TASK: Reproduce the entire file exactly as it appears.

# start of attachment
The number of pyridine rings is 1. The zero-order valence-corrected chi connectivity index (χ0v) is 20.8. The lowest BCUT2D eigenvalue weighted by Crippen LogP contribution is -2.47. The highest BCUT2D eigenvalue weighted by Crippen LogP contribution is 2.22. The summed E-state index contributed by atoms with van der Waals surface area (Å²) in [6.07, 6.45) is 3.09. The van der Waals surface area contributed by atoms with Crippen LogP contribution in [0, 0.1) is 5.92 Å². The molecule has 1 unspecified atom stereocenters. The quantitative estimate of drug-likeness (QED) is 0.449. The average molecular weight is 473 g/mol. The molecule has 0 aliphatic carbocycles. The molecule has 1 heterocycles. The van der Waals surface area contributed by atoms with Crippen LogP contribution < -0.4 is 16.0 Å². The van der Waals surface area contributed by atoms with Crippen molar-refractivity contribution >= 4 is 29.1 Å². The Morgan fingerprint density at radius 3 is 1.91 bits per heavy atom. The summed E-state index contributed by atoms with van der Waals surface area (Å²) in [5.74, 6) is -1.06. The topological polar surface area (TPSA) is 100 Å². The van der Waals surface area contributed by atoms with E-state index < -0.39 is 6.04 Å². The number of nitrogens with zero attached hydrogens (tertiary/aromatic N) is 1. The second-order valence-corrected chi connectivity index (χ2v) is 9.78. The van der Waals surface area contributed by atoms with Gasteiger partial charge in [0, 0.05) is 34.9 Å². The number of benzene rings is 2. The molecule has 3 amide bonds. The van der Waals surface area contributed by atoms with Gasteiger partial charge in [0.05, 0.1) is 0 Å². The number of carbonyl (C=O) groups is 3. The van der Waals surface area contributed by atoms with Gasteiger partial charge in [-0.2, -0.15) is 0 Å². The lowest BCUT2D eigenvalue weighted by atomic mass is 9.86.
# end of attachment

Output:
The number of pyridine rings is 1. The zero-order valence-corrected chi connectivity index (χ0v) is 20.8. The lowest BCUT2D eigenvalue weighted by Crippen LogP contribution is -2.47. The highest BCUT2D eigenvalue weighted by Crippen LogP contribution is 2.22. The summed E-state index contributed by atoms with van der Waals surface area (Å²) in [6.07, 6.45) is 3.09. The van der Waals surface area contributed by atoms with Crippen LogP contribution in [0, 0.1) is 5.92 Å². The molecule has 1 unspecified atom stereocenters. The quantitative estimate of drug-likeness (QED) is 0.449. The average molecular weight is 473 g/mol. The molecule has 0 aliphatic carbocycles. The molecule has 1 heterocycles. The van der Waals surface area contributed by atoms with Crippen LogP contribution < -0.4 is 16.0 Å². The van der Waals surface area contributed by atoms with Crippen molar-refractivity contribution >= 4 is 29.1 Å². The Morgan fingerprint density at radius 3 is 1.91 bits per heavy atom. The summed E-state index contributed by atoms with van der Waals surface area (Å²) in [5.74, 6) is -1.06. The topological polar surface area (TPSA) is 100 Å². The van der Waals surface area contributed by atoms with E-state index < -0.39 is 6.04 Å². The number of nitrogens with zero attached hydrogens (tertiary/aromatic N) is 1. The second-order valence-corrected chi connectivity index (χ2v) is 9.78. The van der Waals surface area contributed by atoms with Gasteiger partial charge in [0, 0.05) is 34.9 Å². The number of benzene rings is 2. The molecule has 3 amide bonds. The van der Waals surface area contributed by atoms with Gasteiger partial charge in [0.05, 0.1) is 0 Å². The number of carbonyl (C=O) groups is 3. The van der Waals surface area contributed by atoms with Gasteiger partial charge in [-0.2, -0.15) is 0 Å². The lowest BCUT2D eigenvalue weighted by atomic mass is 9.86.